is my wisteria dying?

kanita8June 14, 2014


I am a new gardener. I bought a Japanese Wisteria and repotted it about 3 weeks ago (June, Seattle) into a larger container.

Immediately after repotting, the leaves started drying and turning yellow.

My local garden shop suggested I should use Superthrive. I've been using Superthrive for almost a week now and it doesn't seem to have made a difference.

Is saving it a lost cause? Any suggestions on what I can try to bring it back?

Thank you!

Thank you for reporting this comment. Undo
Embothrium(USDA 8 Sunset 5 WA)

Looks like it got dried out at some point. Would be a lot easier to manage planted in the ground - except for the rampant growth these tend to produce once established.

    Bookmark   June 14, 2014 at 3:42PM
Thank you for reporting this comment. Undo
Sophie Wheeler

You can only hope that's the case. They are horribly invasive garden thugs.

    Bookmark   June 14, 2014 at 3:58PM
Thank you for reporting this comment. Undo

If the plant had lots of roots showing when removed from the original pot, and the whole mass was plunked into a larger container of soil of somewhat different composition and density, any applied water may be coursing through the new soil and going down the sides of the pot. Try to poke around and see if the root area is getting damp.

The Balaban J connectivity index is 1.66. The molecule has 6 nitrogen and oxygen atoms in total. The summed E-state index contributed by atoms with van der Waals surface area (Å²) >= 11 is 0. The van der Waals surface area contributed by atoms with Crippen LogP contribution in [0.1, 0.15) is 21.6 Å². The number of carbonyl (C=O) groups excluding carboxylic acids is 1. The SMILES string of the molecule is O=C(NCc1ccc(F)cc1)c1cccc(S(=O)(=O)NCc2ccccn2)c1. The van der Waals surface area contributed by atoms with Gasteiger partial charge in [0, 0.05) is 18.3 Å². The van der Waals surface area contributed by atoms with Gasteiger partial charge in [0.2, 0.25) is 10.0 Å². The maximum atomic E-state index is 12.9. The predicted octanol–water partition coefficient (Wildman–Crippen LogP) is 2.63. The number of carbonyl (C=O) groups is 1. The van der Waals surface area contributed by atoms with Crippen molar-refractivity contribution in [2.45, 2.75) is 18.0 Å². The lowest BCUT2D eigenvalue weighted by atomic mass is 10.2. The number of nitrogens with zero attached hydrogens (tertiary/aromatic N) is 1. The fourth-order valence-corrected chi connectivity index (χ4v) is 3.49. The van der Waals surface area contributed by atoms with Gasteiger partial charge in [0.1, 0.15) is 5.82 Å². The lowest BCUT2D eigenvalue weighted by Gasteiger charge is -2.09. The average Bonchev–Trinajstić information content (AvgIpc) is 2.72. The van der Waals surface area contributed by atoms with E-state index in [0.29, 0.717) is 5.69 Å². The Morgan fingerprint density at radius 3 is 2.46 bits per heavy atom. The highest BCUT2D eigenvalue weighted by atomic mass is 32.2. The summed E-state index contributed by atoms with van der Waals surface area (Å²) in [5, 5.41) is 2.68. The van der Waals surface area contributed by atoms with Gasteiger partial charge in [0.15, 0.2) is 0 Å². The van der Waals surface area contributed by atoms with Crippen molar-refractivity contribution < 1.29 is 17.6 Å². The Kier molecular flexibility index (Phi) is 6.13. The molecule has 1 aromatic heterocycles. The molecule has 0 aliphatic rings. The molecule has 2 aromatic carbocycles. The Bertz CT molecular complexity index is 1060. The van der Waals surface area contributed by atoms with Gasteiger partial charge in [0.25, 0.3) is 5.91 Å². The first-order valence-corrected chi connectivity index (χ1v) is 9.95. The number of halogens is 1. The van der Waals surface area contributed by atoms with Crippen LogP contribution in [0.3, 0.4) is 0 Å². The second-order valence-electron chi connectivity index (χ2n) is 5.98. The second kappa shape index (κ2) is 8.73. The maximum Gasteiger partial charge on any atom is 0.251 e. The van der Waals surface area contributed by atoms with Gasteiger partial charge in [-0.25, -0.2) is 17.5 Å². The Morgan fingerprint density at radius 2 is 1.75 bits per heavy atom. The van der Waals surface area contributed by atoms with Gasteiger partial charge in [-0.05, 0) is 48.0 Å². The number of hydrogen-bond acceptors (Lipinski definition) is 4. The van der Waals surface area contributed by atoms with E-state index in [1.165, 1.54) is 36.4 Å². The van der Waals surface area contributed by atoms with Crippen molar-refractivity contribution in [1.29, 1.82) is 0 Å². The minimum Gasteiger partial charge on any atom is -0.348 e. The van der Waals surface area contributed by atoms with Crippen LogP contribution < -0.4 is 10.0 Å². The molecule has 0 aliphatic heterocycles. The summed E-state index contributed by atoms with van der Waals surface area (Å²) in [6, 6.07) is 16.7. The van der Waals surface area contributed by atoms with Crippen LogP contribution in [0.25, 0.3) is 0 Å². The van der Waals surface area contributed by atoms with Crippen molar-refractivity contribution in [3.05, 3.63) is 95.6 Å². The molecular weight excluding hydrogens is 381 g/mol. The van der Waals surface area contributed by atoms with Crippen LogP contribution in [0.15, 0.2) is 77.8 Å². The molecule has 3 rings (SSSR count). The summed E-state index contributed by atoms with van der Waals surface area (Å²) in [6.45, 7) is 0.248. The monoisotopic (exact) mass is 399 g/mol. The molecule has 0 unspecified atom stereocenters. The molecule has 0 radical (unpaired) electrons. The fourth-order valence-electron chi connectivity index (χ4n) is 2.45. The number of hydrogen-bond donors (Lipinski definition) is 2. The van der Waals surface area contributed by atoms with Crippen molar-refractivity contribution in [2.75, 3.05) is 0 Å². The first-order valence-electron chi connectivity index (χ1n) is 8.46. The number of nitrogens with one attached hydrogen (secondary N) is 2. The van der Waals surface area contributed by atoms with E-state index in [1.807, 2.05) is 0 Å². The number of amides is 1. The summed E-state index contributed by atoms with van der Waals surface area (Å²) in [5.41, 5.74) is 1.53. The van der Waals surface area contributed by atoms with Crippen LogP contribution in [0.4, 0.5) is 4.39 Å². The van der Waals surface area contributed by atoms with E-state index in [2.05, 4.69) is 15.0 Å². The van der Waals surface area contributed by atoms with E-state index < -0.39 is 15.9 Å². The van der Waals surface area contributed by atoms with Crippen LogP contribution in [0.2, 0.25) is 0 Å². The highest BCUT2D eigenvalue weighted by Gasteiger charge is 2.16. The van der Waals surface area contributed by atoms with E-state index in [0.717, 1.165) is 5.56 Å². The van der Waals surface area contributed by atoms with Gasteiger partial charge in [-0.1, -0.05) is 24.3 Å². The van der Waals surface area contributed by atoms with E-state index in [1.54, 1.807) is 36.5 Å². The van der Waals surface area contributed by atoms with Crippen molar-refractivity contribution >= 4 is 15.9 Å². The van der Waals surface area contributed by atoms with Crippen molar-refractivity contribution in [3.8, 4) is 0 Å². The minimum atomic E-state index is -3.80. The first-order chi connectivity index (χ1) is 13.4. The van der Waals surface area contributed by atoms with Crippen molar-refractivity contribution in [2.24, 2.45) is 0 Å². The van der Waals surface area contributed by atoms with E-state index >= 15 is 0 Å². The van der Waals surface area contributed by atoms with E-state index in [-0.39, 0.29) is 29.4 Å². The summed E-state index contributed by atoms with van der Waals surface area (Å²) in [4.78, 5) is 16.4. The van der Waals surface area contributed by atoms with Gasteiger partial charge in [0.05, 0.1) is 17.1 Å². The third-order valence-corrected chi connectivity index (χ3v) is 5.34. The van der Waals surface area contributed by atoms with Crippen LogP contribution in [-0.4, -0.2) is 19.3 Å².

And have a few weeks' more patience, such a large transplant is bound to complain for a while.

    Bookmark   June 14, 2014 at 11:27PM
Thank you for reporting this comment. Undo
mikebotann(8a SE of Seattle)

Was the plant growing inside when you purchased it? It looks as if it might be adjusting to outside sun and previous lack of water.
In any case, I doubt you will kill it. It will recover, and if in the ground, ....with a vengeance.

    Bookmark   June 15, 2014 at 11:42AM
Thank you for reporting this comment. Undo

They are horribly invasive garden thugs.

They may be in Mississippi but not here......rampant growth, yes, but that's to be expected from a large vine. They do produce some root shoots when well established and happy but nothing like another vine or two I could name :-))

Not really a great choice of vine for growing in a container or at least for long term container growth. As mentioned, would be much happier in the ground. Just provide a very sturdy support system.

    Bookmark   June 15, 2014 at 1:39PM
Thank you for reporting this comment. Undo

When I bought the plant it was outside in the nursery.

When I repotted, I didn't cover the holes in the pot and had no tray so I remember hearing the water drip down the deck. Maybe that's why it dried up.

I am going to give it a little more time as Larry suggested and if it doesn't improve, I'll put it in the ground. I was originally concerned about it getting out of control (even if in Seattle, didn't want to risk it) but sounds like a non-issue.

Thanks everyone!

    Bookmark   June 16, 2014 at 6:21AM
Sign Up to comment
More Discussions
One month early bolssom - Apricot
PNW (8A) Due to warm winter my 5 year old Tomcot Apricot...
August Bloomers
We have a family reunion planned for our house in mid...
Question re: NW Garden show
We are planning to go to the NW Garden show for the...
2nd annual 'Shovel Prune' plant swap (Portland area)
Just wanted remind people to start thinking about,...
Crape Myrtles in PNW - trick to get them to bloom?
I have three Crape Myrtles I planted that have been...
© 2015 Houzz Inc. Houzz® The new way to design your home™